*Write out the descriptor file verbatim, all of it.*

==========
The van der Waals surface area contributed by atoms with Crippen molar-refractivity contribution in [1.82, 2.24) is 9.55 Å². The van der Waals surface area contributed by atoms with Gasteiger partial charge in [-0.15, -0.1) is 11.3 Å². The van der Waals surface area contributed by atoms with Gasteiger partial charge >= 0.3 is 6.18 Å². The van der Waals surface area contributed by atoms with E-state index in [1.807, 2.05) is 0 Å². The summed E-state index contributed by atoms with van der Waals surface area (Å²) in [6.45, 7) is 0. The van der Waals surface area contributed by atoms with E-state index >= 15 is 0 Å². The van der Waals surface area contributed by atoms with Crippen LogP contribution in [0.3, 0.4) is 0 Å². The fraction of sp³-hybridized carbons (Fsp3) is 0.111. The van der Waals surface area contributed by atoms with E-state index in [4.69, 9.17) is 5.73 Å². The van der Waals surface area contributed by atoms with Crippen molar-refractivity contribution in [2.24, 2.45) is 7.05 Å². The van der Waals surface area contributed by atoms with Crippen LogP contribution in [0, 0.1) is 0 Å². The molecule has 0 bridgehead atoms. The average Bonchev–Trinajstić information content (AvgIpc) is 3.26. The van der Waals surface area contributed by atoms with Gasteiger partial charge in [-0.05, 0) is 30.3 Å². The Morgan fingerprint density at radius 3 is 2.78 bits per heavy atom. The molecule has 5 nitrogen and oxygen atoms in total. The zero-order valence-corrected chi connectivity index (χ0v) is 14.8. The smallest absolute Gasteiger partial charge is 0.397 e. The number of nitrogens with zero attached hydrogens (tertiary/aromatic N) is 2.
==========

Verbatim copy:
The van der Waals surface area contributed by atoms with Crippen molar-refractivity contribution in [1.82, 2.24) is 9.55 Å². The van der Waals surface area contributed by atoms with Gasteiger partial charge in [-0.15, -0.1) is 11.3 Å². The van der Waals surface area contributed by atoms with Gasteiger partial charge >= 0.3 is 6.18 Å². The van der Waals surface area contributed by atoms with E-state index in [1.807, 2.05) is 0 Å². The summed E-state index contributed by atoms with van der Waals surface area (Å²) in [6.45, 7) is 0. The van der Waals surface area contributed by atoms with E-state index >= 15 is 0 Å². The van der Waals surface area contributed by atoms with Crippen LogP contribution in [0.3, 0.4) is 0 Å². The fraction of sp³-hybridized carbons (Fsp3) is 0.111. The van der Waals surface area contributed by atoms with E-state index in [4.69, 9.17) is 5.73 Å². The van der Waals surface area contributed by atoms with Crippen molar-refractivity contribution in [2.24, 2.45) is 7.05 Å². The van der Waals surface area contributed by atoms with Crippen LogP contribution in [0, 0.1) is 0 Å². The molecule has 0 bridgehead atoms. The average Bonchev–Trinajstić information content (AvgIpc) is 3.26. The van der Waals surface area contributed by atoms with Gasteiger partial charge in [-0.05, 0) is 30.3 Å². The Morgan fingerprint density at radius 3 is 2.78 bits per heavy atom. The molecule has 5 nitrogen and oxygen atoms in total. The zero-order valence-corrected chi connectivity index (χ0v) is 14.8. The smallest absolute Gasteiger partial charge is 0.397 e. The number of nitrogens with zero attached hydrogens (tertiary/aromatic N) is 2.